To provide new insight into the societal, economic, security, religious and psychosocial factors contributing to child marriage among Syrian refugees in Lebanon, we used an innovative mixed qualitative/quantitative data capture instrument, Cognitive Edge’s SenseMaker. With electronic data entry on tablets, SenseMaker offers the capability to efficiently collect and analyze large quantities of data in the form of self-interpreted micro-narratives. Because participants interpret their own narratives, researcher interpretation bias is reduced and the stories can be directly accessed to contextualize the quantitative data, which derives from participants’ interpretation of the experiences shared in their narratives.
 
Example of the project’s SenseMaker data output.
Each blue dot represents how one participant
responded to the question asked. Red circles
identify clustered responses and percentages
refer to how many people responded in each cluster.

In July and August 2016, a team of 12 trained Syrian/Lebanese interviewers electronically collected 1,422 self-interpreted micro-narratives from 1,346 unique participants on the experiences of Syrian girls in Lebanon. The SenseMaker interviews were conducted with married and unmarried Syrian girls, Syrian mothers and fathers, as well as married and unmarried Syrian/Lebanese men and a variety of community leaders in Beirut, Beqaa, and Tripoli. Data management and preliminary analysis were performed by QED Insight and results will be further analyzed in Tableau, which facilitates pattern recognition across the various subgroups through disaggregation of the data by various demographic characteristics as well as other contextualizing factors such as length of time spent in Lebanon, emotional tone of the story, etc. In doing so, researchers can ascertains patterns in stories to obtain insights that present alternative and diverse points of view.
 
This SenseMaker data will be presented back to Syrian community members in January and their interpretation of the results will be solicited. Importantly, these facilitated focus group discussions will also serve as a medium through which Syrian communities can self-identify local strategies that are feasible and culturally appropriate to address the issue of child marriage at the local level. This approach fosters community resilience and will help to empower affected families to identify elements of change, which will ultimately be more sustainable and more effective. Through our partnership with the World Bank and SVRI, the community data analysis and local strategies will be brought to the attention of a wide range of policy makers and donors who are increasing their investment and commitment in GBV prevention, response and mitigation based on solid, participatory and innovative analytical work.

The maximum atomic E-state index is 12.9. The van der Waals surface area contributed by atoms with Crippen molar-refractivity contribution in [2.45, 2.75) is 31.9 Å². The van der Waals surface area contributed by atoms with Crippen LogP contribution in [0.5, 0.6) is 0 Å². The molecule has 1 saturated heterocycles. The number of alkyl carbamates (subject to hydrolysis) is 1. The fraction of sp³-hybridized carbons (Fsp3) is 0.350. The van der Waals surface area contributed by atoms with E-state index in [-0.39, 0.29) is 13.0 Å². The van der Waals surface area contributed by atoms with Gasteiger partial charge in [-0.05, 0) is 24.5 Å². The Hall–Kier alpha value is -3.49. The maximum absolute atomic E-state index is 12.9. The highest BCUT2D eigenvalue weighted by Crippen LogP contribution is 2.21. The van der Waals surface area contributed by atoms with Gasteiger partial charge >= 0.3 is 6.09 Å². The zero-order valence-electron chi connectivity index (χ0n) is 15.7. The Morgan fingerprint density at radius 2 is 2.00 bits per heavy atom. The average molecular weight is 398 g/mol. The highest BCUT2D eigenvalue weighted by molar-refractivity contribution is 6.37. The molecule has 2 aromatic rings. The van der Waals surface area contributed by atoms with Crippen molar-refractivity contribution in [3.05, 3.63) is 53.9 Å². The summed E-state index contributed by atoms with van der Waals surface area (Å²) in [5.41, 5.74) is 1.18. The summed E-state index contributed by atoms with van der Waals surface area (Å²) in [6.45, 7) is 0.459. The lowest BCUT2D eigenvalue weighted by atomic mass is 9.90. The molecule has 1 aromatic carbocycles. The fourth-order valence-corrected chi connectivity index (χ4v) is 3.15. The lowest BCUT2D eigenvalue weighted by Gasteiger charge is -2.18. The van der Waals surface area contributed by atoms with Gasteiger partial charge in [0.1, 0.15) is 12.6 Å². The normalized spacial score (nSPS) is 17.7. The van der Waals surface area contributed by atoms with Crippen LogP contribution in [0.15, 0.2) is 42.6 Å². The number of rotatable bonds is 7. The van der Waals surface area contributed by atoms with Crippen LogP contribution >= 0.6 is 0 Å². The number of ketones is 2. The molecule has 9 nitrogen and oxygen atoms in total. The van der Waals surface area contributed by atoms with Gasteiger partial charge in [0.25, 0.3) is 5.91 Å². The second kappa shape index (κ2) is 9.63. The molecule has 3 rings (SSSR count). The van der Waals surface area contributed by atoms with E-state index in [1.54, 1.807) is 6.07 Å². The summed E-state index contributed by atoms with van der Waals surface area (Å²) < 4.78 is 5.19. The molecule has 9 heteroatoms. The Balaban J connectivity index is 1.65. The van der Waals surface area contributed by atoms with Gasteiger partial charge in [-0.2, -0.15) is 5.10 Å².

For more information, contact susanabartels@gmail.com or saja.michael@abaadmena.org
 

Call for Papers: Impacts of Refugees and IDPs on Host Countries and Host Communities

Dilip Ratha's picture
Nearly 65 million persons were forcibly displaced worldwide – within and across borders – due to conflict and persecution at the end of 2015. Forced displacement is not only a humanitarian issue, but also has important economic, social, political, and environmental impacts on the places of origin and destination.

Perspectives from the Horn of Africa: Improving livelihoods for communities hosting refugees

Varalakshmi Vemuru's picture
Communities hosting refugees, more often than not, inhabit marginal areas which are characterized as underdeveloped, underserved, and environmentally fragile. In these areas, basic social services and economic infrastructures are either absent altogether or poorly developed. The dependence for fuel wood, construction timber, grazing and water (for both humans and animals) on already degraded natural resources by a significant population, both hosts and refugees in protracted displacement, often contributes to rapid environmental degradation thereby worsening the situation. In addition, with many of these areas being fragile and vulnerable to the impacts of climate change, protracted displacement further exacerbates the situation. 

In preparing the Development Response to Displacement Impacts Project (DRDIP) in the Horn of Africa, which supports Ethiopia, Uganda and Djibouti, consultations with local representatives brought out the critical need to help host communities cope and build resilience. An important challenge posed was how to develop activities that improve the productivity of both traditional and non-traditional livelihoods, including through diversification and income generation in these difficult locales. 
Barren land around Dadaab refugee camps, Kenya (Photo: Benjamin Burckhart)